Before even unlocking the car though, sit down and read the back story to the development of the GS F and you can’t help but be impressed – very impressed.
The inspiration behind the GS F comes from Yukihiko Yaguchi, the father of F-Sport, a man who worked ‘underground’ inside the Lexus division to produce cars like the IS F, the RCF and the LFA. He is the emeritus engineer of this latest GS sports sedan, and the integrity of the development speaks to his relentless pursuit of perfection (to use a past Lexus advertising tagline).
The GS series may have started with a very well-used rear wheel drive platform (known as the N platform), which dates back to 1991, and originally was the basis for very pedestrian, large cars, like the Crown, Cressida and Mark II.
GS styling however was created in Italy, by Ital Design’s founder, Giorgetto Giugiaro.
The first GS concept was badged as the Toyota Aristo, but in its later iterations, as a Lexus, has taken on a much more sophisticated personality.
The L10 platform now underpins the Lexus GS F, and along with extensive use of high-strength steel, features widespread use of aluminium in both front and rear suspensions.
The GS F body is also larger than the standard GS range to accommodate the larger wheel/tyre combo, and increased body rigidity comes via additional bracing, high-strength adhesives and laser-guided welding.
Front tyres are 255/35R 19, and the rear tyres are 275/35R 19 – fitted to quite exquisite light alloy 19 inch wheels. The grip at the limit is eye-watering, and as I said, combined with the torque-vectoring differential, you can absolutely count on the GS F responding to any steering input, instantly and confidently.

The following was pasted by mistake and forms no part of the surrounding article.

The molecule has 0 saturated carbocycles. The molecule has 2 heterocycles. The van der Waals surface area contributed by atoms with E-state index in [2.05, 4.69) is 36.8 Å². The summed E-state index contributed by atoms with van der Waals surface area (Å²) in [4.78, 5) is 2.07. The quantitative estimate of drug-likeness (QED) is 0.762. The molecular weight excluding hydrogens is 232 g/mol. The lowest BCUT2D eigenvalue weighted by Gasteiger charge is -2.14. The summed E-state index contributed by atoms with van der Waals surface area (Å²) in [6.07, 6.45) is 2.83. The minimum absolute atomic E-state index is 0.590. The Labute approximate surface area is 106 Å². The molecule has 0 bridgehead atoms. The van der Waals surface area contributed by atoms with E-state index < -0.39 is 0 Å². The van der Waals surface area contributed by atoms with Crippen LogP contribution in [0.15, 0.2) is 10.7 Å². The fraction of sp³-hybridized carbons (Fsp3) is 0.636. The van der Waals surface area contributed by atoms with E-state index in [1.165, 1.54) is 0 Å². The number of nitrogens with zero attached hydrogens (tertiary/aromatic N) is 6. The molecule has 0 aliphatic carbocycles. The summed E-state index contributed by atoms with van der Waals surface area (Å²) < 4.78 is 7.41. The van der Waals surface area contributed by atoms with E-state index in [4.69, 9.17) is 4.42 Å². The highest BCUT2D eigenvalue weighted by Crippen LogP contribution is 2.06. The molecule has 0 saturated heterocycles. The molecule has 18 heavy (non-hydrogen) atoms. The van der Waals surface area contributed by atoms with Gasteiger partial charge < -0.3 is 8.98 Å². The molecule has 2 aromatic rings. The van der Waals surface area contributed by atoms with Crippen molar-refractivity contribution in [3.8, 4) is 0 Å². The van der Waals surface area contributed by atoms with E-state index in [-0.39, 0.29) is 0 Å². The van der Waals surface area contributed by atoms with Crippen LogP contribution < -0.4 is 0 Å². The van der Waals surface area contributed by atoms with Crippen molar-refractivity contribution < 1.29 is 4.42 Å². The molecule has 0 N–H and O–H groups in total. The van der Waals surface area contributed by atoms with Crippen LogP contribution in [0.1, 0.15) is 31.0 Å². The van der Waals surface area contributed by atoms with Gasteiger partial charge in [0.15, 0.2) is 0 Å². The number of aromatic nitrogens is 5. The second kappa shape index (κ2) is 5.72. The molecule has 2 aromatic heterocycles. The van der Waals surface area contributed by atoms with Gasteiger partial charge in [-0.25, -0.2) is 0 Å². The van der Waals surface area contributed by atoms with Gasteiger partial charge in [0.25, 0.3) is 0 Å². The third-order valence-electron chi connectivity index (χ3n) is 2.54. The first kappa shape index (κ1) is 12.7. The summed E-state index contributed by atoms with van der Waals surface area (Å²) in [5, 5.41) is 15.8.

Apparently the F in F-Sport is an honorable bow to the Fuji Speedway, and I can imagine Yaguchi and his acolytes putting in many hours tuning the suspension, and getting it just right!
The cockpit ambience is very pleasant, and the finishes are superb, and tasteful. Touches of faux suede emphasizes refinement, and the form-hugging seats are very comfortable – for me. Big guys may have some issues.
However, I do think the switchgear and feature controls are much too fussy. Clearly the engineers spent all their time on the performance package, leaving the interior design team little time to fine-tune the placement and intuitive action of the controls.
The ultra-sensitive central control ‘mouse’ is just plain ridiculous. It’s impossible to use on the move, and even difficult when you’re stationary. Owners will spend many minutes cursing and re-selecting their choices.
Let me finish by saying that the GS F has credentials the equal of any of its European-bred competition, and the performance to back them up. If you really must have a sports sedan, with potent performance, and very low centre of gravity – then the Lexus GS F is the car for you. Forget badge snobbery.
Your peers may question your decision, but you’ll be smiling all the way to country roads or the racetrack, and the bank too. At AUD$148,800 it undercuts the Europeans by around one hundred grand!
That’s right, all that, and it’s $100,000 cheaper!